A rather good book that goes over this as well as a general history of the universe (as well as what we predict the future of it to be) is "The Five Ages of the Universe" by Professor Fred Adams and Gregory Laughlin. Some of the information is a little outdated (was published in 1999), but in general, it is rather accurate. Another good one that goes into quite a bit more then just this but is a bit more recent is Bill Bryson's "A Short History of Nearly Everything" (2003). This book not only goes into what we know in various fields but how we got to knowing it in the first place.

Cuttlefish said...

The good news is, the latter book is on Cuttleson's bookshelf as we write. So that seems to be the path of least resistance.

Thanks!

Tony said...

Nice post. It's really satisfying to me that my comic could contribute to such an interesting conversation.

I generally agree with most of what Cyc said. When I wrote this comic I was somewhat confused on how star formation works. I had been reading recent research which indicates that our Sun was formed directly from the shock of a supernova passing through a molecular cloud (I believe the evidence is from weird abundances in meteorites). I mistakenly thought that this meant most of our metals came from this single supernova. More likely, the molecular cloud was seeded with metals from many, many, many past supernova. And this particular supernova was just special because it initiated the gravitational collapse that lead to our Sun.

Oh well, that's one of the nice things about writing a comic like this. A lot of times I learn more from my readers than they learn from me!

Another interesting fact is that our Sun is a Population I star, which paradoxically means that it is roughly 3rd generation (astronomers likes to be confusing to keep the riffraff out). Population II stars are roughly 2nd generation, and Population III stars are first generation. As Cyc mentions, this first set of stars would have been very massive and short lived, so we've never observed a Pop III star. The upshot of all this is that even if our Sun really did all come from the expelled material of a single supernova, that material was already processed through a previous generation.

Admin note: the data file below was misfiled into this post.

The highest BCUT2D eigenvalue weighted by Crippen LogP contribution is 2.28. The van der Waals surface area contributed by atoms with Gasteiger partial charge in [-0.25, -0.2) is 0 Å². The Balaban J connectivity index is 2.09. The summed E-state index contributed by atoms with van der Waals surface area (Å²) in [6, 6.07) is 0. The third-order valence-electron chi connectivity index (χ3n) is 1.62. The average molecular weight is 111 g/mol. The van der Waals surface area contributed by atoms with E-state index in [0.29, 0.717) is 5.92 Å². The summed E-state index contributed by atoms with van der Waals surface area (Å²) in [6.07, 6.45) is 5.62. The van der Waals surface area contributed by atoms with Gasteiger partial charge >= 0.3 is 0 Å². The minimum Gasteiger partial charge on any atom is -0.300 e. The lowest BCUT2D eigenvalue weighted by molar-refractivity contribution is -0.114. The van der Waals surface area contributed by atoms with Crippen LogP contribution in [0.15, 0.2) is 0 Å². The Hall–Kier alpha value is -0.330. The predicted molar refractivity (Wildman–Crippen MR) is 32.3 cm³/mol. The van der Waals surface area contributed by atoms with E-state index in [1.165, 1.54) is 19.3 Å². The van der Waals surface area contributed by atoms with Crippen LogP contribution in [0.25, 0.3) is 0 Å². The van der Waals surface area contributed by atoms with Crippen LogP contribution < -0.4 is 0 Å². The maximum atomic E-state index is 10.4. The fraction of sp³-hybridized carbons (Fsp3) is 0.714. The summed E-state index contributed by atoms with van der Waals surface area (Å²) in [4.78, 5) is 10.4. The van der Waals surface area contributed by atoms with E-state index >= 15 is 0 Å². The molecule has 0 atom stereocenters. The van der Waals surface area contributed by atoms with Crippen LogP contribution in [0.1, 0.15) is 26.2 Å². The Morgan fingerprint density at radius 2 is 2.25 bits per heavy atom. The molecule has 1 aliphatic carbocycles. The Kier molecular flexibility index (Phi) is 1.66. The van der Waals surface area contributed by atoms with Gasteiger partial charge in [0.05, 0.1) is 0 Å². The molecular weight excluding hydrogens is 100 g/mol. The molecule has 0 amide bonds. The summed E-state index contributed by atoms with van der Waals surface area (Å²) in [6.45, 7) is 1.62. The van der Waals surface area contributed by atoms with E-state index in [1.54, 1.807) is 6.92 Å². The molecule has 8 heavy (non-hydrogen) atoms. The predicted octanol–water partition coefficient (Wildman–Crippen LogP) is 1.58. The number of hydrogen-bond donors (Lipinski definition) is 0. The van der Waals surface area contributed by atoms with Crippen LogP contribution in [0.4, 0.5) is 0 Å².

Cuttlefish said...

Thanks for commenting, Tony! I am a bit embarrassed to admit I had not seen your comic before (save for one that PZ posted); now I will be a regular reader, and saw this particular one while reading backward from the current strip. Thank the web-comic competition--or rather, I thank the webcomic competition.

So, now, I learn one more thing (that might be in Cyc's comments, but I didn't pick up on it)--roughly 3 generations? That's it? I mean, yes, countless billions of stars in each generation, and overlapping lifespans, so plenty of raw material, but just 3 generations?

That is so amazing, it makes up for the fact that I really wanted the "same star" version to be the winner. Just for the sheer romantic phrase.

The sane and intelligent commenters here are just the best! (No, DM, I am not including you.)

pg said...

Simon Sigh's Big Bang is an excellent book that covers some of this ground. Also a great history of astronomy and illustration of the scientific method in action.

Kurt Foster said...

This is just an out of the box kind of idea; since we are truly made of "star stuff" wouldn't that make the calcium and carbon, oxygen and etc. older than our grandparents and ancestors? Since the universe was in fact younger when my parents were born, and since everything around me and everything else was basically "created" in the Big Bang, that would undoubtedly conclude that people now are much older "physically" than their predecessors.

I would enjoy some feed back if anyone would like to comment.

Cuttlefish said...

Kurt--first of all, this blog has moved to http://freethoughtblogs.com/cuttlefish

Second... the elements that make up our bodies are indeed decades older than the ones that made up our parents' bodies at our age. Of course, the elements that make up our parents' bodies today are decades older than the ones that made up our parents' bodies decades ago. Mind you, decades are an extraordinarily small fraction of the billions of years those particular carbon atoms have been around, so the "older" atoms are functionally identical to the "younger" ones. (with the exception of radioactive decay of unstable elements, it really doesn't matter how old the individual atoms are.)

Your question reminds me of a story about a guide at a museum, who confidently told guests that the universe was "13.7 billion and two years old". Asked how he knew the date so precisely, the guide said that when he was trained for the job, he was informed that the universe was 13.7 billion years old... and, of course, his training was 2 years ago.